In addition, both NMN and NR are safe for human consumption. As a result, they offer a potential way to increase NAD+ levels and slow down age-related declines in cellular function.
Why do people take NAD+?
Some people take NAD+ supplements in an attempt to slow the aging process. Additionally, NAD+ has been shown to boost energy levels and improve exercise performance. In fact, one study found that NAD+ supplements enhanced muscle function in older adults (1).
Additionally, NAD+ is also involved in the production of collagen and elastin, two proteins that are essential for maintaining youthful skin (2).
Finally, NAD+ supplements have been shown to protect against age-related diseases such as Alzheimer’s and Parkinson’s (3).
While NAD+ supplements show promise, it’s important to remember that more research is needed to confirm their efficacy.
The Future of NAD+
As the population continues to age, chronic diseases will become an increasingly burdensome issue. In 2016, the nation's health care treatment for chronic diseases totaled $1.1 trillion, according to the Milken Institute.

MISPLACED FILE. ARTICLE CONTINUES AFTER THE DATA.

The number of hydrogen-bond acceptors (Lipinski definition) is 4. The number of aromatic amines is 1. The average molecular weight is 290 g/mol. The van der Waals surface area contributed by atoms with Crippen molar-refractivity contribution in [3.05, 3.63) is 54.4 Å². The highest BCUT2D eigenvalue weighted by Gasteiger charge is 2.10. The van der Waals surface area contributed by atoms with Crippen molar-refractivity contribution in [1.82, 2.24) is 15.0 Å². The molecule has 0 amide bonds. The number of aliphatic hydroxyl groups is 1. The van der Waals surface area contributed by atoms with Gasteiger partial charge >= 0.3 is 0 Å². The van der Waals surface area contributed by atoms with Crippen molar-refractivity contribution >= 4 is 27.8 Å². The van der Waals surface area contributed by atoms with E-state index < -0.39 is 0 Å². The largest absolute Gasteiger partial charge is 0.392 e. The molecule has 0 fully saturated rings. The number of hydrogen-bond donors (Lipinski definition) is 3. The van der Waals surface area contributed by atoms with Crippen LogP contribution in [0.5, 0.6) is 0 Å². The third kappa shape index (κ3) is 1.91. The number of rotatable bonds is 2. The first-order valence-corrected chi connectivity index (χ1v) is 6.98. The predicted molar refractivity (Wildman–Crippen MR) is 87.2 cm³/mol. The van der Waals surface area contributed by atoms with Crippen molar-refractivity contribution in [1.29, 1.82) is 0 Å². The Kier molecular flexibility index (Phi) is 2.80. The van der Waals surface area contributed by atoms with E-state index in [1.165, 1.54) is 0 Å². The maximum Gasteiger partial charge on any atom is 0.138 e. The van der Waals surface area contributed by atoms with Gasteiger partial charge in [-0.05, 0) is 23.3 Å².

A large portion of this cost is due to the treatments for Alzheimer's and dementia, which are projected to increase five-fold by 2050. However, there may be hope on the horizon in the form of NAD+. NAD+ is a molecule that plays a role in cell metabolism, and it has been shown to decrease with age.
Recent research has suggested that boosting levels of NAD+ could potentially reverse some of the damages associated with aging, including cognitive decline. While more research is needed, the potential of NAD+ offers a ray of hope for those facing the challenges of an aging population.